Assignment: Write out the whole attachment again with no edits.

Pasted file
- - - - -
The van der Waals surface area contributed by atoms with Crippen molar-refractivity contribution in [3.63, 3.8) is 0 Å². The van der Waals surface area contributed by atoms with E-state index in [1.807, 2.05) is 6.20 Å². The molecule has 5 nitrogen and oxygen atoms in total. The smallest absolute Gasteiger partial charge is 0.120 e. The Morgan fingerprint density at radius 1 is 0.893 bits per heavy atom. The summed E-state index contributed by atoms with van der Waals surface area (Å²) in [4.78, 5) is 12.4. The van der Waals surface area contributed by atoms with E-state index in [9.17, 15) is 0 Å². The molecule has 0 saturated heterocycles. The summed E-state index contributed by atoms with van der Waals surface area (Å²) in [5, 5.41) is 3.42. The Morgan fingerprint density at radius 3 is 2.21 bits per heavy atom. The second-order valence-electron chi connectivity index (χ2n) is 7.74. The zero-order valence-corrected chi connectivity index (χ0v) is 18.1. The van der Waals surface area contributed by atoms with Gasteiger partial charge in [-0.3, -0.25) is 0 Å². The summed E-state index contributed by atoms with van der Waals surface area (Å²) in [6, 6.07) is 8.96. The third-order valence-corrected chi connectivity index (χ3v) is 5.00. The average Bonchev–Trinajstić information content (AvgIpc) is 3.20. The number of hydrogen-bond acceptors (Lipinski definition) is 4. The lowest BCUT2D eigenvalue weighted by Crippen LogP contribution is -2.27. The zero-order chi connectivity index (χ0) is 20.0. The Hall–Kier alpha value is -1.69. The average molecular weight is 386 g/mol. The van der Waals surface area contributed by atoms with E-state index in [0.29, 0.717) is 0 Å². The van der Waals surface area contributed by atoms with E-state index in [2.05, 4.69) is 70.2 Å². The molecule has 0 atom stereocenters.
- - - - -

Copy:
The van der Waals surface area contributed by atoms with Crippen molar-refractivity contribution in [3.63, 3.8) is 0 Å². The van der Waals surface area contributed by atoms with E-state index in [1.807, 2.05) is 6.20 Å². The molecule has 5 nitrogen and oxygen atoms in total. The smallest absolute Gasteiger partial charge is 0.120 e. The Morgan fingerprint density at radius 1 is 0.893 bits per heavy atom. The summed E-state index contributed by atoms with van der Waals surface area (Å²) in [4.78, 5) is 12.4. The van der Waals surface area contributed by atoms with E-state index in [9.17, 15) is 0 Å². The molecule has 0 saturated heterocycles. The summed E-state index contributed by atoms with van der Waals surface area (Å²) in [5, 5.41) is 3.42. The Morgan fingerprint density at radius 3 is 2.21 bits per heavy atom. The second-order valence-electron chi connectivity index (χ2n) is 7.74. The zero-order valence-corrected chi connectivity index (χ0v) is 18.1. The van der Waals surface area contributed by atoms with Gasteiger partial charge in [-0.3, -0.25) is 0 Å². The summed E-state index contributed by atoms with van der Waals surface area (Å²) in [6, 6.07) is 8.96. The third-order valence-corrected chi connectivity index (χ3v) is 5.00. The average Bonchev–Trinajstić information content (AvgIpc) is 3.20. The number of hydrogen-bond acceptors (Lipinski definition) is 4. The lowest BCUT2D eigenvalue weighted by Crippen LogP contribution is -2.27. The zero-order chi connectivity index (χ0) is 20.0. The Hall–Kier alpha value is -1.69. The average molecular weight is 386 g/mol. The van der Waals surface area contributed by atoms with E-state index in [0.29, 0.717) is 0 Å². The van der Waals surface area contributed by atoms with E-state index in [2.05, 4.69) is 70.2 Å². The molecule has 0 atom stereocenters.